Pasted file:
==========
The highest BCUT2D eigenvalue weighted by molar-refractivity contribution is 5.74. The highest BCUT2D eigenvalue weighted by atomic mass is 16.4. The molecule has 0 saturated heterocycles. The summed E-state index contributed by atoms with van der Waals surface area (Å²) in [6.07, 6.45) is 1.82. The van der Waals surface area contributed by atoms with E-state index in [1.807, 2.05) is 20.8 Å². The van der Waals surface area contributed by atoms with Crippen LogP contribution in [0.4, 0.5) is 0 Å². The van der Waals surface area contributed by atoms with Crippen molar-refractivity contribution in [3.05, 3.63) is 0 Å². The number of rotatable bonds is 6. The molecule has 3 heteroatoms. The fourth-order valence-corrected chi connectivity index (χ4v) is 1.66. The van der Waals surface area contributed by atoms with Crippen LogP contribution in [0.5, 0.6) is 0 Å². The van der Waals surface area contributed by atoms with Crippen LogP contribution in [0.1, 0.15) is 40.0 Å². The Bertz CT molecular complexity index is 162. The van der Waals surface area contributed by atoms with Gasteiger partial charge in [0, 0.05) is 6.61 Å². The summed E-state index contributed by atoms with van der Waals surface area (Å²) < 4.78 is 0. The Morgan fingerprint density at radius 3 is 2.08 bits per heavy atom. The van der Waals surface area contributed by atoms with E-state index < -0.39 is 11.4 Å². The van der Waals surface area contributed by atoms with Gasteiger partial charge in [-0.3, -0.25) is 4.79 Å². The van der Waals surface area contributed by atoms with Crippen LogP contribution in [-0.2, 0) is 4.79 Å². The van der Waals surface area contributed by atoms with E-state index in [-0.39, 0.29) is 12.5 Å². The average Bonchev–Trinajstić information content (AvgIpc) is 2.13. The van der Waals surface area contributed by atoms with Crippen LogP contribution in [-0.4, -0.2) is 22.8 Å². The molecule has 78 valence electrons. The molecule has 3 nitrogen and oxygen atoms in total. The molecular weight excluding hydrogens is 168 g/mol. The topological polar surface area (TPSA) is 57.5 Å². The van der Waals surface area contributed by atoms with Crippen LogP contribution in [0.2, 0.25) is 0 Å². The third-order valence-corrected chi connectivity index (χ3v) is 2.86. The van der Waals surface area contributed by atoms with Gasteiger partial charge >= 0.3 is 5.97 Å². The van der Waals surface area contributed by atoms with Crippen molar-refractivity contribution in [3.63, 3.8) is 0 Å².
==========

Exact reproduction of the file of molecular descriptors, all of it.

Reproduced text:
The highest BCUT2D eigenvalue weighted by molar-refractivity contribution is 5.74. The highest BCUT2D eigenvalue weighted by atomic mass is 16.4. The molecule has 0 saturated heterocycles. The summed E-state index contributed by atoms with van der Waals surface area (Å²) in [6.07, 6.45) is 1.82. The van der Waals surface area contributed by atoms with E-state index in [1.807, 2.05) is 20.8 Å². The van der Waals surface area contributed by atoms with Crippen LogP contribution in [0.4, 0.5) is 0 Å². The van der Waals surface area contributed by atoms with Crippen molar-refractivity contribution in [3.05, 3.63) is 0 Å². The number of rotatable bonds is 6. The molecule has 3 heteroatoms. The fourth-order valence-corrected chi connectivity index (χ4v) is 1.66. The van der Waals surface area contributed by atoms with Crippen LogP contribution in [0.5, 0.6) is 0 Å². The van der Waals surface area contributed by atoms with Crippen LogP contribution in [0.1, 0.15) is 40.0 Å². The Bertz CT molecular complexity index is 162. The van der Waals surface area contributed by atoms with Gasteiger partial charge in [0, 0.05) is 6.61 Å². The summed E-state index contributed by atoms with van der Waals surface area (Å²) < 4.78 is 0. The Morgan fingerprint density at radius 3 is 2.08 bits per heavy atom. The van der Waals surface area contributed by atoms with E-state index < -0.39 is 11.4 Å². The van der Waals surface area contributed by atoms with Gasteiger partial charge in [-0.3, -0.25) is 4.79 Å². The van der Waals surface area contributed by atoms with Crippen LogP contribution in [-0.2, 0) is 4.79 Å². The van der Waals surface area contributed by atoms with E-state index in [-0.39, 0.29) is 12.5 Å². The average Bonchev–Trinajstić information content (AvgIpc) is 2.13. The van der Waals surface area contributed by atoms with Crippen LogP contribution in [-0.4, -0.2) is 22.8 Å². The molecule has 78 valence electrons. The molecule has 3 nitrogen and oxygen atoms in total. The molecular weight excluding hydrogens is 168 g/mol. The topological polar surface area (TPSA) is 57.5 Å². The van der Waals surface area contributed by atoms with Crippen LogP contribution in [0.2, 0.25) is 0 Å². The third-order valence-corrected chi connectivity index (χ3v) is 2.86. The van der Waals surface area contributed by atoms with Gasteiger partial charge >= 0.3 is 5.97 Å². The van der Waals surface area contributed by atoms with Crippen molar-refractivity contribution in [3.63, 3.8) is 0 Å².